The thing that makes hard assets so alluring is their finite supply. All these central banks are going to discover they can't amass commodities as rapidly as the Fed, ECB, and BOE can debase their currencies. That's why we are speeding toward hard money.
Go pick up a copy of Barron's and read the whole thing.

Diversification

... is adding palladium to your gold, silver, and platinum.

Filthy politician loves a good crisis

Would you be a terrible cynic to suggest that the Colorado shooting is a godsend to Obama's campaign, and he's instantly seeking advantage from it?

No, you'd just be reading the Los Angeles Times.
Instead, the audience saw a president seizing what aides described as a "leadership moment," a rare chance for a candidate to rise above the sniping and connect with the American people at a time of mourning.


HT: cm

It's all Nixon's fault

Back in April, I pointed out on the Ritholtz blog that commodity prices went haywire right when Nixon closed the gold window in 1971, and have been highly volatile ever since.



Now comes John Aziz of Azizonomics (via ZeroHedge) with an even more stunning chart of the fallout from Nixon's fateful move. Look how well wage growth tracked productivity growth until... 1971! And since then the middle class has fallen farther and farther behind as labor takes a smaller and smaller piece of the economic pie.



Aziz:
Well, my intuition says one thing — the change in trajectory correlates very precisely with the end of the Bretton Woods system. My intuition says that that event was a seismic shift for wages, for gold, for oil, for trade. The data seems to support that — the end of the Bretton Woods system correlates beautifully to a rise in income inequality, a downward shift in total factor productivity, a huge upward swing in credit creation, the beginning of financialisation, the beginning of a new stage in globalisation, and a myriad of other things.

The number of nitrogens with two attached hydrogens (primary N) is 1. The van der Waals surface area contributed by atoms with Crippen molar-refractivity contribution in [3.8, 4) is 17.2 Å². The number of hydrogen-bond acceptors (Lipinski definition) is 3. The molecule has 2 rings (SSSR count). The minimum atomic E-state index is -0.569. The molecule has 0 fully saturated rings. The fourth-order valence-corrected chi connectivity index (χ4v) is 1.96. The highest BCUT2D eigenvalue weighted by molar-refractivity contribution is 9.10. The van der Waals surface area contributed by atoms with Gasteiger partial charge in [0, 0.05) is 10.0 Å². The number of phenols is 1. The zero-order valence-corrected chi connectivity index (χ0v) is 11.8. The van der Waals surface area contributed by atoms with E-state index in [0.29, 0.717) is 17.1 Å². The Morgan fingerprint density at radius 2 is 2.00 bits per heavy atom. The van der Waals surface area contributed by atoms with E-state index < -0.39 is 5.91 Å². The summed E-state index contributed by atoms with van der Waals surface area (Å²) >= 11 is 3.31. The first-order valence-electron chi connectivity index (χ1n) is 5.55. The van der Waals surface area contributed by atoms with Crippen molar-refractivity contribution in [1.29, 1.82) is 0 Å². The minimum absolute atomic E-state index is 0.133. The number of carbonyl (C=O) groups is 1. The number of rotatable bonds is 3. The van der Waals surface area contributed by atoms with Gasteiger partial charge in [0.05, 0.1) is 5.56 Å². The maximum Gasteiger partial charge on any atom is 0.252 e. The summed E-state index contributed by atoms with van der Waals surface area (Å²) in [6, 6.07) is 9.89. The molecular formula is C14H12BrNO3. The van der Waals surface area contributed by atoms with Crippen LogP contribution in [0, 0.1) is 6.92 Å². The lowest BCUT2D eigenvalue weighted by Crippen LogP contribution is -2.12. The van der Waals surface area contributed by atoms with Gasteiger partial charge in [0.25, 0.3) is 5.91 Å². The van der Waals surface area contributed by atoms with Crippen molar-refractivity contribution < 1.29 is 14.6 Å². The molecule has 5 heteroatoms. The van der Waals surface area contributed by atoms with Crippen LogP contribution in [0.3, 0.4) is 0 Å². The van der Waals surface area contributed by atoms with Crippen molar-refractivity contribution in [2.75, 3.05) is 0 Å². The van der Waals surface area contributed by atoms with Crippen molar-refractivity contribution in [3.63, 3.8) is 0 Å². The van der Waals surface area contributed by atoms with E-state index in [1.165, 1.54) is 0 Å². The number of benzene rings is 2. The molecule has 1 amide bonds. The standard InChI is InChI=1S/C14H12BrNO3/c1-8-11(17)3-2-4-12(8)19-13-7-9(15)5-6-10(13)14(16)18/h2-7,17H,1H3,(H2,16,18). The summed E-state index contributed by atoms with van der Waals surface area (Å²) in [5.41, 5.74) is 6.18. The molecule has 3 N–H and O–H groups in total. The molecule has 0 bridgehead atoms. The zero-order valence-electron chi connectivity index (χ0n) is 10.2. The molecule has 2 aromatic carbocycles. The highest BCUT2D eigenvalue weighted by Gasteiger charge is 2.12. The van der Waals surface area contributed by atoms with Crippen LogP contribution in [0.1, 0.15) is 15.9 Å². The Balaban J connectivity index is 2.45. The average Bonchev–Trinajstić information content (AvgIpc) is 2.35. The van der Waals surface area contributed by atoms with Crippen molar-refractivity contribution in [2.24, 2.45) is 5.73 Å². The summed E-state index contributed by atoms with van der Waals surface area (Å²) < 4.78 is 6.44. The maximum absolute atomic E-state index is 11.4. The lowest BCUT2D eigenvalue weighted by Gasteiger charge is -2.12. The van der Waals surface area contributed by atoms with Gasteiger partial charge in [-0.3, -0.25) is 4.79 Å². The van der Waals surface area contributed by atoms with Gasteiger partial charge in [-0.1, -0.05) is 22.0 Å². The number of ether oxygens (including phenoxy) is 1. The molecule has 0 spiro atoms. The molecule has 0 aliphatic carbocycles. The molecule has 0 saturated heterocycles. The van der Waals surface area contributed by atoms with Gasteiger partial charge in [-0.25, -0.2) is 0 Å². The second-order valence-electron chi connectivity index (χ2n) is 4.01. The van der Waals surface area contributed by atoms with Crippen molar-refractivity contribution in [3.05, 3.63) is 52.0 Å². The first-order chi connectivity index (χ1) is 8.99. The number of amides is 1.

[...]

What happened in the late 70s and early 80s was a blip caused by the (very real) drop-off in American [oil] reserves, and the (in my view, psychological — considering that global proven oil reserves continue to rise to the present day) drop-off in global production.

But while oil production recovered and prices fell, wages continued to stagnate. This suggests very strongly to me that the long-term issue was not an oil shock, but the fundamental change in the nature of the global trade system and the nature of money that took place in 1971 when Richard Nixon ended Bretton Woods.
Nixon, and his demon spawn Greenspan and Bernanke, not only sparked easy-money-fueled insane levels of leverage leading to a series of sequentially greater and greater bubbles and crashes; there is also damning circumstantial evidence that they are responsible for the destruction of the middle class itself!

I'd be very interested to hear your thoughts on the transmission mechanism for this phenomenon. Could it just be that inflation and easy money make capital investment more attractive than hiring?

America tripped, Atlas shrugged

McDanger discusses the slippery slide from Ben Franklin to Barack Obama.